Though we're still a little ways off from the mag's December 1 "return," he gave us a few hints of what to expect, his explanation of how EGM Now will succeed financially where "old EGM" failed, and a few of his favorite games on the current-gen systems.
Hit the break for the whole thing.
So Steve, though I would imagine most Joystiq readers know what EGM is, they may not know what role you played in the past and now the future of the magazine. Could you please briefly explain your history with the magazine and what role you play with it now?
First of all I'd like to thank you for the opportunity to talk to your readers and give some updates about the new EGM.
For those who don't know me I was listed as the "Founder" of EGM right up to the final issue published by Ziff Davis Media. I served as Editor (and later Publisher) during the early issues and put together the initial staff that produced the magazine's largest issues.
The early issues of EGM were all about being first with the information and being honest in our assessment of the games and products we reviewed. My philosophy, born from earlier experiences writing for coin-op trade magazines, was that we had to know who we were writing the magazine for and focus on delivering to that audience regardless of the fallout. As long as we wrote the magazine for the readers I knew we would be fine. This was a philosophy that Dan Hsu and James Mielke continued and expanded upon -- to the great benefit of the magazine's Ziff Davis era.
Going forward I'm doing a lot of the same things I did back in the day. Working on a look and direction for the magazine as well as creating a blueprint for how the publication will serve the needs of the readers in a way that's useful.
It could be said you took an extended break from the game industry, working outside of game writing for many years. What brought you back to the magazine and what makes you think EGM can succeed in print form?
"If you're a staunch fan of web-based content or just want print, the new EGM will work for you"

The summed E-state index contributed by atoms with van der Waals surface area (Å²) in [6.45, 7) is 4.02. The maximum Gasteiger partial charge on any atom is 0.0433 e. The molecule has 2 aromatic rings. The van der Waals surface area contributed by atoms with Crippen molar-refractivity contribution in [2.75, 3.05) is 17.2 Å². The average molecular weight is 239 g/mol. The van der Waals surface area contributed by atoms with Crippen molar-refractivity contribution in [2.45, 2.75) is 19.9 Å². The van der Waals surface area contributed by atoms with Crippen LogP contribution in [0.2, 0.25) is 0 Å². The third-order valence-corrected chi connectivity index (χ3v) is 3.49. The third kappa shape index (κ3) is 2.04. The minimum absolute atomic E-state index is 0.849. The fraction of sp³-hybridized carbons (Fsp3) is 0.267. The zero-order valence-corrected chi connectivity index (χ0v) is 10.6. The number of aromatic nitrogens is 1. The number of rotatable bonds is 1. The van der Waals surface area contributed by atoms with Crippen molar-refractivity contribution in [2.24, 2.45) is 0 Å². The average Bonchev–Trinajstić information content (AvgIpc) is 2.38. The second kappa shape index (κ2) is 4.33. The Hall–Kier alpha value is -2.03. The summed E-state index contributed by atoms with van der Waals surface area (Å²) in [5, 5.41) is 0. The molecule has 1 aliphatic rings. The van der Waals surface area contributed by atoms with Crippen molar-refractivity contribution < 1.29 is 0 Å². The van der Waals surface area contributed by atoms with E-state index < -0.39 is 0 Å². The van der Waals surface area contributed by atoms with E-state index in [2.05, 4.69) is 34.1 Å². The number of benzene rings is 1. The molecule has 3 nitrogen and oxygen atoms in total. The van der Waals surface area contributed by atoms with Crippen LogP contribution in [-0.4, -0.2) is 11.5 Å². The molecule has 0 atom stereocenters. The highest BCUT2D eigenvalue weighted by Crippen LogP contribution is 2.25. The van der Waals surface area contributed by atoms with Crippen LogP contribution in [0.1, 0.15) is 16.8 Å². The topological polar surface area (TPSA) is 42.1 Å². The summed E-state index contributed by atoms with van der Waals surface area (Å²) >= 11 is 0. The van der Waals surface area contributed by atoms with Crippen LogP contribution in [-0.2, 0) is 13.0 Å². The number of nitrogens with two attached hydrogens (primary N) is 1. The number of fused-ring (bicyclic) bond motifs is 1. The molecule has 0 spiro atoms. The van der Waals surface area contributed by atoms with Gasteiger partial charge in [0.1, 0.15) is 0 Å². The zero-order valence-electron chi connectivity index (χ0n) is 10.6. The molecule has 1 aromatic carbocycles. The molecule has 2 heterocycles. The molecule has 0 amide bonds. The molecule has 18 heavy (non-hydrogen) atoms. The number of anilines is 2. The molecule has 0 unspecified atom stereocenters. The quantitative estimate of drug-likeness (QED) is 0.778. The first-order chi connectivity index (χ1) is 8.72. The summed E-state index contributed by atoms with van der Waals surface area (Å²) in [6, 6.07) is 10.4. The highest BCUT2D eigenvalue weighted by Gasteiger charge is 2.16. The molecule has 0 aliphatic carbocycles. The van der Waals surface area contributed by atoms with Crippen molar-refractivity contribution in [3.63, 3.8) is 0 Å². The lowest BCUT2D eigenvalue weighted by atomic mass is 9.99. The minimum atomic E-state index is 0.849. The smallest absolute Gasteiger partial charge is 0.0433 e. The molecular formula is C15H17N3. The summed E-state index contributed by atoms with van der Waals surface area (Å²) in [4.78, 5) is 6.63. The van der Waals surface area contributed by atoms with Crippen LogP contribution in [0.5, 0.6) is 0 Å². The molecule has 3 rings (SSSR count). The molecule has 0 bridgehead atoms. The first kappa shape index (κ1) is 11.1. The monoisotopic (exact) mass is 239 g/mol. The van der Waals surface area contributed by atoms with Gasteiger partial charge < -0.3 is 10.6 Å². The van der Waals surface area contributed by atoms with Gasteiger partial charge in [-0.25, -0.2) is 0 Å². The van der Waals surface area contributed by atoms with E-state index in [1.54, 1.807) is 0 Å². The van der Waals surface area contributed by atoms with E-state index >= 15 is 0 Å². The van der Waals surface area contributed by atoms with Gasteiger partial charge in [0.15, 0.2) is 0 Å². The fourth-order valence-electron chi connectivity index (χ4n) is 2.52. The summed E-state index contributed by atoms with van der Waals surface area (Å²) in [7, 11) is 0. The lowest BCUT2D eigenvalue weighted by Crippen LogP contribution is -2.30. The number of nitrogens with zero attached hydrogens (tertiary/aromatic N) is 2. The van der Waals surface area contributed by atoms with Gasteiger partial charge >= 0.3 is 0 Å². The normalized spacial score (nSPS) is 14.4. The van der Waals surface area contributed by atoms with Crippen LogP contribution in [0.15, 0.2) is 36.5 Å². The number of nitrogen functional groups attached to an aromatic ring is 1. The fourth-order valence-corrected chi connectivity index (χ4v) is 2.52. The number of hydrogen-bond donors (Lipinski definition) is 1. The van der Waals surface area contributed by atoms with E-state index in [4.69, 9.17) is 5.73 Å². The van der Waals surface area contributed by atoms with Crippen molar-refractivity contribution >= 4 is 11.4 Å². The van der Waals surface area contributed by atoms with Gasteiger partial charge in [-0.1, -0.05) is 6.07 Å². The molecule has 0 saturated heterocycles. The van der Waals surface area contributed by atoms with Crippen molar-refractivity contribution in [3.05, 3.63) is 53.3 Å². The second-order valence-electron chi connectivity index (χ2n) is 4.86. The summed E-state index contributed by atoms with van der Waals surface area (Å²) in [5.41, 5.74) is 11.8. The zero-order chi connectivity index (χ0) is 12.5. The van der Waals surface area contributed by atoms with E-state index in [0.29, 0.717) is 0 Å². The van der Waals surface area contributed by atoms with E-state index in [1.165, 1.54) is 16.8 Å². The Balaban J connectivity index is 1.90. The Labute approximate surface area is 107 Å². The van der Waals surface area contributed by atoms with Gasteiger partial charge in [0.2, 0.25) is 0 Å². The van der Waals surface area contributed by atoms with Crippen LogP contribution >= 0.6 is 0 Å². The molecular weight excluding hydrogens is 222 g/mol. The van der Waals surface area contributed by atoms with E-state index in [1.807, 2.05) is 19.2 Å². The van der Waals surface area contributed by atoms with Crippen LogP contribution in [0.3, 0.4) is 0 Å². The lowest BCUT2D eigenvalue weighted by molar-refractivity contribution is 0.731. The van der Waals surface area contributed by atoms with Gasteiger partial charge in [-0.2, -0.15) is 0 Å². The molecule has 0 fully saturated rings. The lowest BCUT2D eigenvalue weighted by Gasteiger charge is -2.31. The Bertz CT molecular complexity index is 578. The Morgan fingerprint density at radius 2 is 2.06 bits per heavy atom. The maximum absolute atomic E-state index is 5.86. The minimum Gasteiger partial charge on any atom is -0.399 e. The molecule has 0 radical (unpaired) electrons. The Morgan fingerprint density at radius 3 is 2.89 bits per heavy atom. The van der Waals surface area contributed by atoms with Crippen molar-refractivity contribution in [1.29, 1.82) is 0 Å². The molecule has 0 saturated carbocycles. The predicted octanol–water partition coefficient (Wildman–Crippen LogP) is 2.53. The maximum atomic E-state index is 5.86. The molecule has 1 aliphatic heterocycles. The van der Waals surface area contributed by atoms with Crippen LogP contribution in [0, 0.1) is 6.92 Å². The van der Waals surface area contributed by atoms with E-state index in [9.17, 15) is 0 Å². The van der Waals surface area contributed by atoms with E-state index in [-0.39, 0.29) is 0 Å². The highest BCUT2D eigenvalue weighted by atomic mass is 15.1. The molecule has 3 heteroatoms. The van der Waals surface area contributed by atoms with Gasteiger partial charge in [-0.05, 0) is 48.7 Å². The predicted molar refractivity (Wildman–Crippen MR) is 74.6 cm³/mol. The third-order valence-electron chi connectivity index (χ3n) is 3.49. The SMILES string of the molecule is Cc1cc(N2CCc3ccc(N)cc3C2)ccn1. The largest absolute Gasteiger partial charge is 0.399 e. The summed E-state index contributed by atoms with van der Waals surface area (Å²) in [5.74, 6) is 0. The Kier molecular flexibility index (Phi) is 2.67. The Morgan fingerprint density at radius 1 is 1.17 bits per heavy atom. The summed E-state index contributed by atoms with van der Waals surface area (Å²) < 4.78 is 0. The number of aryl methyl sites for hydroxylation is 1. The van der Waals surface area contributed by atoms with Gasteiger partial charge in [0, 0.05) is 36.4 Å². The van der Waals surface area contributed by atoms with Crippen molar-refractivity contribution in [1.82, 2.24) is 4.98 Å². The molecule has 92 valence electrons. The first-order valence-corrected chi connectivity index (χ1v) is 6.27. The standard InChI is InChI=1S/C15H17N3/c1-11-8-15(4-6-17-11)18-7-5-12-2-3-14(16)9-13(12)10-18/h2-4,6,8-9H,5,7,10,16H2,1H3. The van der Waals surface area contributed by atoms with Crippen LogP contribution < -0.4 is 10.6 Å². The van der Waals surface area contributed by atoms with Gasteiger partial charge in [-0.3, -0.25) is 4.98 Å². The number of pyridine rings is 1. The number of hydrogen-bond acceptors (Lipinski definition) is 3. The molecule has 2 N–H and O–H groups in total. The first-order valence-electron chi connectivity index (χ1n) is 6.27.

For the past three months I have been doing all the nuts and bolts things you have to do when you start a new company. I'm used to project timelines that are typically twelve to twenty-four months in the film business so it feels like we're moving through hyperspace to be where we are at this point. But we're also trying to be deliberate in what we do -- and it is much more important that we do this right than trying to do this fast. Even in hyperspace you don't want to fly right into a star or bounce too close to a super nova!
We've also been spending a lot of time putting together the core of our editorial group. Although EGM is a great brand with a great history I'll be the first to tell people that without a proper staff it won't be anything more than a shell of its former self. The value of my contributions to the new EGM are only going to be made greater by the solid editorial team we've put together. There will be some big announcements on this front very soon and I'm confident people will like who we have on board to supply EGM its new voice.
the "old EGM" logo, reborn
You'll still see material and stories broken in print, but it can't be the editorial objective in my opinion. If you approach the content from the perspective of depth of coverage you can offer something that online doesn't do as well. As far as specific content you'll have to stay tuned!